water line on exterior wall

Discussion in 'Plumbing Forum, Professional & DIY Advice' started by tameria11, Feb 17, 2008.

  1. tameria11

    tameria11 New Member

    Messages:
    57
    Location:
    Ontario
    Hello
    First, I would like to thank everyone that has been helpful to my questions so far, Great stuff.
    Do to our restricted layout, I will be forced to run water lines through my exterior wall in the basement for our new bathroom. I want to drywall the ceiling to keep some height, how do you insulate the wall to prevent freezing the pipes. It gets very cold where I live,-25 is not rare!!.
    I am getting discouraged with this reno( 1 step forward-2 steps back and would love some positive advice.
    Should I work at another design lay out. I am going through the slab this week, so I don't want any problems with water lines freezing up...
    Thanks
    Dave
  2. leejosepho

    leejosepho DIY scratch-pad engineer

    Water lines below the frost line will not freeze, and I believe that fact usually makes lines on the inside of basement walls safe. I have water lines fastened to the inside of the walls in my basement with framed and insulated walls sitting just a few inches out.
  3. tameria11

    tameria11 New Member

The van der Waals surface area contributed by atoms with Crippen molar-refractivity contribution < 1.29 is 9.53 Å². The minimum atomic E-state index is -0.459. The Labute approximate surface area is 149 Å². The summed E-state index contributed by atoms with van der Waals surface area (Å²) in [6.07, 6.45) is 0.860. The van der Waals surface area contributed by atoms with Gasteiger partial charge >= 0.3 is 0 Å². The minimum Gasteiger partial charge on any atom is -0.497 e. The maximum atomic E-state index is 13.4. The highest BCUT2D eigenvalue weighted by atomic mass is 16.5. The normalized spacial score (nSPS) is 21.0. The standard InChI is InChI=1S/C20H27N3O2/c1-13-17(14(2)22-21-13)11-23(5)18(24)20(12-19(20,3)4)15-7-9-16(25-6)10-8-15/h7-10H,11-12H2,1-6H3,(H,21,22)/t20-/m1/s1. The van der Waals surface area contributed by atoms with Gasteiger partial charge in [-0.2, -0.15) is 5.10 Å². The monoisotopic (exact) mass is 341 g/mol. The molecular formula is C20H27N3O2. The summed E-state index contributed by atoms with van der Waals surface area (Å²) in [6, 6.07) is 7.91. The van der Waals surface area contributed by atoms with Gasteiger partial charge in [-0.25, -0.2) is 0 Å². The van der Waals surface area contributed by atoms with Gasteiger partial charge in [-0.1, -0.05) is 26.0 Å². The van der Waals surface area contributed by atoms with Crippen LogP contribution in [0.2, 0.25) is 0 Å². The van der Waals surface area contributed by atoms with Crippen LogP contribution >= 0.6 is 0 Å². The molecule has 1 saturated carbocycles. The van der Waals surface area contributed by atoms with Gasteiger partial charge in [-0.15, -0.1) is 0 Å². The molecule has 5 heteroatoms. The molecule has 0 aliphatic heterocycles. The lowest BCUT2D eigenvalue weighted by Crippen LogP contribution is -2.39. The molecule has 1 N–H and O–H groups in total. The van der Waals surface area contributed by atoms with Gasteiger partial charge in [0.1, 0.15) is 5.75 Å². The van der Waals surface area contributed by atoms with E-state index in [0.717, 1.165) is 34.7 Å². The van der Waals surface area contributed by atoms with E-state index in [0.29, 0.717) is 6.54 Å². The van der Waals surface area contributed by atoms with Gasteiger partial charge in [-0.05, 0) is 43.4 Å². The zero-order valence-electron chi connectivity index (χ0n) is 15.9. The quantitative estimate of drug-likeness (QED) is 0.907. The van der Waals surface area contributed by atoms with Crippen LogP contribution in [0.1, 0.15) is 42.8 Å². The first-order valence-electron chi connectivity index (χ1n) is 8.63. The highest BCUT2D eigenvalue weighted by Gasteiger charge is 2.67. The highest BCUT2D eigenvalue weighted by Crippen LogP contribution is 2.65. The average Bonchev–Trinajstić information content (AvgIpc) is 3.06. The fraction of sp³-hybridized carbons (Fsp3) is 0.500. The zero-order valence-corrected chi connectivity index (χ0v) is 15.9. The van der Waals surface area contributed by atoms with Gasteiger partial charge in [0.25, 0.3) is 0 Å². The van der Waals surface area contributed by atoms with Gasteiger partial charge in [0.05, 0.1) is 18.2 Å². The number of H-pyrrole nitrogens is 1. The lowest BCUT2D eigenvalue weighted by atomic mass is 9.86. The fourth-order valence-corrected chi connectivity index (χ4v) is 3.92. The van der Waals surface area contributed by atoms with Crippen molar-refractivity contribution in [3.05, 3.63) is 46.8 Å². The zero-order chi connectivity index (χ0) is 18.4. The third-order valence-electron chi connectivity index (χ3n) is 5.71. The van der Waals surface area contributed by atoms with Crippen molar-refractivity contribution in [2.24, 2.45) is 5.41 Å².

Messages:
    57
    Location:
    Ontario
    inside walls

    not quite clear what you mean. Do you have your water lines behind the drywall going through the studs, and how do you connect to the shower head, it will be above the frost line?
  4. Gary Swart

    Gary Swart In the Trades

    Messages:
    7,395
    Location:
    Yakima WA
    Are you saying your basement is totally unheated? Usually enough heat from the house gets into a basement to keep it at least above 32. I don't follow what you mean when you say the "drywall on the ceiling will keep some height." Do you mean heat? I would not cover the pipes with insulation because insulation does not add heat, but drywall is not a very good insulator although it will slow the rising heat somewhat. So, insulate the basement wall then run the pipes on top of the insulation, and finally drywall. If all else fails, put some heat down there!
  5. leejosepho

    leejosepho DIY scratch-pad engineer

    Please pardon me for not being more clear. About half of my basement is below the frost line, and the relative "warmth" that radiates up from the lower half of the basement (even along the walls) is enough to keep pipes that are fastened to those walls from freezing.

    Maybe this picture will explain things a bit. Even after the framed wall is insulated, the water and drain lines along the wall are not going to freeze unless the entire house ends up being unheated and freezes.

    Attached Files:

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